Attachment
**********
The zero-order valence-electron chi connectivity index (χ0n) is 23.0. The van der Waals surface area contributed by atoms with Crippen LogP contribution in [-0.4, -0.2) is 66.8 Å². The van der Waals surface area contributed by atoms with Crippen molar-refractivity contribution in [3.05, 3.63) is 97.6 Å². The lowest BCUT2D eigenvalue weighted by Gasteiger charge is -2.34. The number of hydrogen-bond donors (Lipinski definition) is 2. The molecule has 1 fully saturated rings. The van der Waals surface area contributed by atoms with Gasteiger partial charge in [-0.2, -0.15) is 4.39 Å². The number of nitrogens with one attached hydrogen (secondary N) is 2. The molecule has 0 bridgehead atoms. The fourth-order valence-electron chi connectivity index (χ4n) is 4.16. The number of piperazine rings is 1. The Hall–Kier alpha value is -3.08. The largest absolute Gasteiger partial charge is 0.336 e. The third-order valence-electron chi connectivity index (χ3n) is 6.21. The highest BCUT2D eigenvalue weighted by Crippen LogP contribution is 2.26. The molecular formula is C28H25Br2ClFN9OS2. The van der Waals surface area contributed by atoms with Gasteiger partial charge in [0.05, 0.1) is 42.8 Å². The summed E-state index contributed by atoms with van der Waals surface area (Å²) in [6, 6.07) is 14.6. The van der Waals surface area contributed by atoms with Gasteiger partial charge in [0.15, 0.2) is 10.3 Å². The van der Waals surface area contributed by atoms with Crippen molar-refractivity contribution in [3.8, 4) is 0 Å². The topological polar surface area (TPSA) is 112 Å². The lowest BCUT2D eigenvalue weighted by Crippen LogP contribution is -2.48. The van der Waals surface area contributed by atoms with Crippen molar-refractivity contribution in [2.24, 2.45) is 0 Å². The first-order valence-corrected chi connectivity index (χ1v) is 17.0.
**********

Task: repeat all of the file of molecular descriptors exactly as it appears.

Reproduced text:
The zero-order valence-electron chi connectivity index (χ0n) is 23.0. The van der Waals surface area contributed by atoms with Crippen LogP contribution in [-0.4, -0.2) is 66.8 Å². The van der Waals surface area contributed by atoms with Crippen molar-refractivity contribution in [3.05, 3.63) is 97.6 Å². The lowest BCUT2D eigenvalue weighted by Gasteiger charge is -2.34. The number of hydrogen-bond donors (Lipinski definition) is 2. The molecule has 1 fully saturated rings. The van der Waals surface area contributed by atoms with Gasteiger partial charge in [-0.2, -0.15) is 4.39 Å². The number of nitrogens with one attached hydrogen (secondary N) is 2. The molecule has 0 bridgehead atoms. The fourth-order valence-electron chi connectivity index (χ4n) is 4.16. The number of piperazine rings is 1. The Hall–Kier alpha value is -3.08. The largest absolute Gasteiger partial charge is 0.336 e. The third-order valence-electron chi connectivity index (χ3n) is 6.21. The highest BCUT2D eigenvalue weighted by Crippen LogP contribution is 2.26. The molecular formula is C28H25Br2ClFN9OS2. The van der Waals surface area contributed by atoms with Gasteiger partial charge in [0.05, 0.1) is 42.8 Å². The summed E-state index contributed by atoms with van der Waals surface area (Å²) in [6, 6.07) is 14.6. The van der Waals surface area contributed by atoms with Gasteiger partial charge in [0.15, 0.2) is 10.3 Å². The van der Waals surface area contributed by atoms with Crippen molar-refractivity contribution in [3.8, 4) is 0 Å². The topological polar surface area (TPSA) is 112 Å². The lowest BCUT2D eigenvalue weighted by Crippen LogP contribution is -2.48. The van der Waals surface area contributed by atoms with Crippen molar-refractivity contribution in [2.24, 2.45) is 0 Å². The first-order valence-corrected chi connectivity index (χ1v) is 17.0.